Methodology for quantifying flying qualities following flight function failures

The structure of Flying Qualities Levels provides the framework for analysing and quantifying the effects in the event of a flight system failure. Failures can be described under three headings – loss, malfunction or degradation – as described below:

(a) Loss of function: for example, when a control becomes locked at a particular value or some default status, hence where the control surface does not respond at all to a control input;

(b) Malfunction: for example, when the control surface does not move consistently with the input, as in a hard-over, slow-over or oscillatory movement;

(c) Degradation offunction: in this case the function is still operating but with degraded performance, e. g., low-voltage power supply or reduced hydraulic pressure.

The first stage in a flying qualities degradation assessment involves drawing up a failure hazard analysis table, whereby every possible control function (e. g., pitch through longitudinal cyclic, yaw through tail rotor collective, trim switch) is examined for the effects of loss, malfunction and degradation. This assessment is normally con­ducted by an experienced team of engineers and pilots to establish the failure effect as minor, major, hazardous or catastrophic. Table 8.4 summarizes the definitions of these hazard categories in terms of the effects of the failure and the associated allowable maximum probability of occurrence per flight hour (Ref. 8.40). The table refers to the system safety requirements for civil aircraft.

In the military standard ADS-33, the approach taken is defined in the following steps (Ref. 8.3) (author’s italics for emphasis):

(a) tabulate all rotorcraft failure states (loss, malfunction, degradation),

(b) determine the degree of handling qualities degradation associated with the transient for each rotorcraft failure state,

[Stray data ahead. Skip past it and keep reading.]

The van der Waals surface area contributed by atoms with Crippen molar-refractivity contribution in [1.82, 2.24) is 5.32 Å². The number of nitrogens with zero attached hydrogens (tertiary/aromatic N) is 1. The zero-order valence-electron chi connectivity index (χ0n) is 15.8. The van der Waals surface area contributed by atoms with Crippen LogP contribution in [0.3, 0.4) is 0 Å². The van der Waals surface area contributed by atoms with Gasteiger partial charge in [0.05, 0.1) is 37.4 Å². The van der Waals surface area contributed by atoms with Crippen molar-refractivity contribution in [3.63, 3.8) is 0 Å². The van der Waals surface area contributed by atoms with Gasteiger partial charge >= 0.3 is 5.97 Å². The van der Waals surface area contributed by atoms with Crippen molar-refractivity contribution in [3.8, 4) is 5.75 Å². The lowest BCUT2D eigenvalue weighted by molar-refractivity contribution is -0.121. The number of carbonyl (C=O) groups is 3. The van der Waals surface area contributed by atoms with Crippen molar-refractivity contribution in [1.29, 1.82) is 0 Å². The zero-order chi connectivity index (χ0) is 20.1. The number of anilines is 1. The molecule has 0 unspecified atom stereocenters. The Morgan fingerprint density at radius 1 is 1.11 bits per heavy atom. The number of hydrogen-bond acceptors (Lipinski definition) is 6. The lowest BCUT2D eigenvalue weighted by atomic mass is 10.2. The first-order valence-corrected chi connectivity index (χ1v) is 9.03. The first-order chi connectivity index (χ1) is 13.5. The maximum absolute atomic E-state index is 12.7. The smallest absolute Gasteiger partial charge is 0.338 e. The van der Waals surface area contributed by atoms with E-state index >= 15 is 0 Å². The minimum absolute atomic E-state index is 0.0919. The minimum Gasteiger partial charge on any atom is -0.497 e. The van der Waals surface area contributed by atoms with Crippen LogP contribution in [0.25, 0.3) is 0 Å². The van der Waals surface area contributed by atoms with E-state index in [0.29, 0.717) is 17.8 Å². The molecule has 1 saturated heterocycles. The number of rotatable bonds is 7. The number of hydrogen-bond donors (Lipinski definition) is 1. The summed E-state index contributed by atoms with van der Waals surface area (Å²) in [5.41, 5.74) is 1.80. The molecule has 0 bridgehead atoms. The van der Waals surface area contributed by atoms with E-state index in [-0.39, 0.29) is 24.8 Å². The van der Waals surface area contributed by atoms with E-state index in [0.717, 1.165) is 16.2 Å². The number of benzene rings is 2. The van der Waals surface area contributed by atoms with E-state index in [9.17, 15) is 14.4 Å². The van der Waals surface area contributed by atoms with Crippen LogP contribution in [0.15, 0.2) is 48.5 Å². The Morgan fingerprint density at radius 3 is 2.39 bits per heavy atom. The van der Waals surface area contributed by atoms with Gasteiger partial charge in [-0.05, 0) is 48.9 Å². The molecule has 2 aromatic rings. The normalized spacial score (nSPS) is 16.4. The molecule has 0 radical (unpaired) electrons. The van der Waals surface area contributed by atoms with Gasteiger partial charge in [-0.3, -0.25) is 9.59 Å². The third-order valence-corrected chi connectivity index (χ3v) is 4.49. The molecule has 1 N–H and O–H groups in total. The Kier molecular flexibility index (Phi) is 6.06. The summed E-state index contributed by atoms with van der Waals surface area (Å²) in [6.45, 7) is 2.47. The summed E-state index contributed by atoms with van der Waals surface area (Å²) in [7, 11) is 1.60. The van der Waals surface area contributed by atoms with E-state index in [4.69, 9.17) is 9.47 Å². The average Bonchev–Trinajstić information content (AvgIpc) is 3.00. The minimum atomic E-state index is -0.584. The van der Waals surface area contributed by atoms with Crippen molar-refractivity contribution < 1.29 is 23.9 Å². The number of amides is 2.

(c) determine the degree of handling qualities degradation associated with the subsequent steady rotorcraft failure state,

Table 8.4 Failure classification

Failure severity

Maximum probability of occurrence per flight hour

Failure condition effect

Catastrophic

Extremely improbable < 10-9

All failure conditions that prevent continued safe flight and landing.

Hazardous

Extremely remote <10-7

Large reductions in safety margins or functional capabilities.

Higher workload or physical distress such that the crew could not be relied upon to perform tasks accurately or completely.

Adverse effect upon occupants.

Major

Remote <10-5

Significant reductions on safety margins or functional capabilities.

Significant increases in crew workload or in conditions impairing crew efficiency.

Some discomfort to occupants.

Minor

Probable < 10-3

Slight reduction in safety margins. Slight increases in workload. Some inconvenience to occupants.

(d) calculate the probability of encountering each identified rotorcraft failure state per flight hour,

(e) compute the total probabilities of encountering Level 2 and Level 3 flying qualities in the Operational and Service Flight Envelopes. This total is the sum of the rate of each failure only if the failures are statistically independent.

Degradation in the handling qualities level, due to a failure, is permitted only if the

probability of encountering the degraded level is sufficiently small. These probabilities shall be less than the values shown in Table 8.5. The probabilities used in ADS-33 are based on the fixed-wing requirements in Ref. 8.41, but converted from the probability per flight to the probability per flight hour, with the premise that a typical fixed – wing mission lasts 4 h. The requirements are not nearly as demanding as the civil requirements of Table 8.4 where the probabilities are typically two orders of magnitude lower.

In contrast, the UK Defence Standard (Ref. 8.42) defines safety criteria for failures of automatic flight control systems (AFCS) according to Table 8.6. The effect is defined

Table 8.5 Levels for rotorcraft failure states

Probability of encountering failure

Within operational flight envelope

Within service flight envelope

Level 2 after failure

<2.5 x 10-3 per flight hour

Level 3 after failure

<2.5 x 10-5 per flight hour

Loss of control

<2.5 x 10-7 per flight hour

<2.5 x 10-3 per flight hour

Table 8.6 AFCS failure criteria (Def Stan 00970, Ref. 8.42)

effect on FQ -> minor

major

hazardous

catastrophic

probability of failure <10-2

<10-4

<10-6

<10-7

having ‘effect’ within intervention

time per flying hour

within the so-called intervention time, which is a function of the pilot attentive state. With the pilot flying attentive hands-on, for example, the intervention time is 3 s, but in passive hands-on mode, the time increases to 5 s.

In the following sections, examples are given of failures in the three categories along with results from supporting research.

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